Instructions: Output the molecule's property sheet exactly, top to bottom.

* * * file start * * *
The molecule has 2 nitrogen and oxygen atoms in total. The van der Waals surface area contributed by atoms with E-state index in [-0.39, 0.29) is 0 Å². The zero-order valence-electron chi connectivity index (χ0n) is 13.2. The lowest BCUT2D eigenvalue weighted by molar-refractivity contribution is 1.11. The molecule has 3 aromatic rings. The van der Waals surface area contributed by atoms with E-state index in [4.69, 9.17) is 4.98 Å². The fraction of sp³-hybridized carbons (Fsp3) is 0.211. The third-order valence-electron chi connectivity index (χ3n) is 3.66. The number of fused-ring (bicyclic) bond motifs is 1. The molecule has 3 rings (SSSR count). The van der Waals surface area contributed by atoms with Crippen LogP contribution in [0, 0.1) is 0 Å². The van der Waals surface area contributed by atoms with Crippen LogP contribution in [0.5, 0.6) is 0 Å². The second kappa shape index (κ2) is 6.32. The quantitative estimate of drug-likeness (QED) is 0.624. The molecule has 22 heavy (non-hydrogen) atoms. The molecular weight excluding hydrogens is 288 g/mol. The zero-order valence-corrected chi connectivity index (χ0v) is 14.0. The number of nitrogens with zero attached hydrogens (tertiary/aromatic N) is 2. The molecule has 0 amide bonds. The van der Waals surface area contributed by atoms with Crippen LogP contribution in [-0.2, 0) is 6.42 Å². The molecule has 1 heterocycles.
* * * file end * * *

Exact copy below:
The molecule has 2 nitrogen and oxygen atoms in total. The van der Waals surface area contributed by atoms with E-state index in [-0.39, 0.29) is 0 Å². The zero-order valence-electron chi connectivity index (χ0n) is 13.2. The lowest BCUT2D eigenvalue weighted by molar-refractivity contribution is 1.11. The molecule has 3 aromatic rings. The van der Waals surface area contributed by atoms with E-state index in [4.69, 9.17) is 4.98 Å². The fraction of sp³-hybridized carbons (Fsp3) is 0.211. The third-order valence-electron chi connectivity index (χ3n) is 3.66. The number of fused-ring (bicyclic) bond motifs is 1. The molecule has 3 rings (SSSR count). The van der Waals surface area contributed by atoms with Crippen LogP contribution in [0, 0.1) is 0 Å². The van der Waals surface area contributed by atoms with Crippen LogP contribution in [0.5, 0.6) is 0 Å². The second kappa shape index (κ2) is 6.32. The quantitative estimate of drug-likeness (QED) is 0.624. The molecule has 22 heavy (non-hydrogen) atoms. The molecular weight excluding hydrogens is 288 g/mol. The zero-order valence-corrected chi connectivity index (χ0v) is 14.0. The number of nitrogens with zero attached hydrogens (tertiary/aromatic N) is 2. The molecule has 0 amide bonds. The van der Waals surface area contributed by atoms with Crippen LogP contribution in [-0.2, 0) is 6.42 Å². The molecule has 1 heterocycles.